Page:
Challenges Facing British Muslims

Sadiq Khan MP

I did not come into Parliament to be a Muslim MP. And I have never set myself up as a Muslim spokesperson

or community leader. Just as ordinary citizens have multiple identities, so do MPs.

[…]

Our priority [in the Labour Party] must be to address the major obstacles that prevent many Muslims becoming fully active participants in mainstream civil society, while helping individuals to climb the social ladder and take up new opportunities.

Before we can put together a good package of policies, we need a much more sophisticated political narrative on which we can build those policies. A politics of fairness as opposed to favours. Without this, policy measures risk being short-term, vulnerable and divisive.

In my pamphlet published by the Fabian Society, Fairness not Favours, I lay out a range of specific policies in work, education, language and childcare which build on this new politics and aim to link communities together through the recognition that everyone has a stake in the improvement of the life chances of the worse off.

But there are two sides to this. British Muslims also need to step up to the plate. We need to take responsibility for our own lives. We need to take more responsibility for our own families, ignore those who propagate conspiracy theories, and above all we need to leave behind our victim mentality.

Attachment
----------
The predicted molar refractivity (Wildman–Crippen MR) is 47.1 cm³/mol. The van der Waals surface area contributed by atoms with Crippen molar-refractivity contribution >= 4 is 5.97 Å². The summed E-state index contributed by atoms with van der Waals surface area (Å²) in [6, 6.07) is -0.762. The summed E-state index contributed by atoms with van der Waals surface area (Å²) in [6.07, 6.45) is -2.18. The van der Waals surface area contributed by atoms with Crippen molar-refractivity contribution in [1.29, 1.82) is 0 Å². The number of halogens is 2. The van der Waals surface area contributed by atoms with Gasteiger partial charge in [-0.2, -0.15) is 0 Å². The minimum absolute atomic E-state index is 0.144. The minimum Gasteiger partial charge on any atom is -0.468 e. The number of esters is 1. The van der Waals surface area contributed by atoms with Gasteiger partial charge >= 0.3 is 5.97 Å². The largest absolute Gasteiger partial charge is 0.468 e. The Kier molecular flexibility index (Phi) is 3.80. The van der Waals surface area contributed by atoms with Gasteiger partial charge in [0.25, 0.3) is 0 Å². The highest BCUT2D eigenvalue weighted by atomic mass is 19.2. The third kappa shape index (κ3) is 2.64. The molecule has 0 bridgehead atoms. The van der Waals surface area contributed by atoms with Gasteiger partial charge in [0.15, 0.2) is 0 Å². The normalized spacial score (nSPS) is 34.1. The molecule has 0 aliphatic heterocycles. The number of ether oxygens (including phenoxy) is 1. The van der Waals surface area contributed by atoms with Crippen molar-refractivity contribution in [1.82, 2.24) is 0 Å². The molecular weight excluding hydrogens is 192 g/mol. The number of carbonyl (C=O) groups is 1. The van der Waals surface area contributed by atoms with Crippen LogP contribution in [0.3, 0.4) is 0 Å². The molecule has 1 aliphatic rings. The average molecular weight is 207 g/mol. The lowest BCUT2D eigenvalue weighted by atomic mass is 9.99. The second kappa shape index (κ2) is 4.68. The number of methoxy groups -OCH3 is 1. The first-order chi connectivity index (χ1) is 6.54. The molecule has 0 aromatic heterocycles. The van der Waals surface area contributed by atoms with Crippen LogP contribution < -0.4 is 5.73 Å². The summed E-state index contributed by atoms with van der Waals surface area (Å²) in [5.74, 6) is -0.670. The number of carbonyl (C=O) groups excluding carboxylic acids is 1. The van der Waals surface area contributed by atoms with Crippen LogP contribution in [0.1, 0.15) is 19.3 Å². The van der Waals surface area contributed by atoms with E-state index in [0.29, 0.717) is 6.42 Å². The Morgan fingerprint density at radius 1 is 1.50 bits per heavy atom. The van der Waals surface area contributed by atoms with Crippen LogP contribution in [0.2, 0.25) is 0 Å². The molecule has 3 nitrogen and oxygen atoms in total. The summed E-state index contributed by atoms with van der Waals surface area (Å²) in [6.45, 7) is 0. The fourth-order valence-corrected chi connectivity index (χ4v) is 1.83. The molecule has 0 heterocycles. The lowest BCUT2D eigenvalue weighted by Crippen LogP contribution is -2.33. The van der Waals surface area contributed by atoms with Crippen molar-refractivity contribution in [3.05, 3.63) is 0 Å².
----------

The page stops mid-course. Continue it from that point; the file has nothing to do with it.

I challenge British Muslims to accept that as strongly as they feel about Iraq or counter-terrorism measures, poverty and inequality have the biggest impact on the lives of the majority of British Muslims and do the most to prevent potential being fulfilled. Even if your passion is foreign policy, your ability to help people thousands of miles away is made much greater if you are an active citizen and player at home in the UK. Of course, foreign policy is important to British Muslims. Not just because of our ethnic origins, but also because of our interconnectedness with our co-religionists overseas. I argue in my pamphlet that rather than this being a reason to fear us as fifth columnists, it gives UK plc a unique opportunity to tap into our faith and background to improve and enhance the UK business community’s global links. Britain’s diaspora links can also help reshape often negative perceptions of the UK and can achieve outcomes through engagement with overseas Muslim audiences that would not be possible through formal diplomatic channels.

British Muslims will know they have understood the challenges facing them when they realize that childcare should matter more than Kashmir. And they will know the Labour party finally understands them when they hear politicians say that addressing the problems of British Muslims is about fairness, and not favours or fear.

At the time he wrote this article (The Guardian, 17 September 2008) Sadiq Khan was MP for Tooting. In June 2009 he was appointed Minister of State for Transport.



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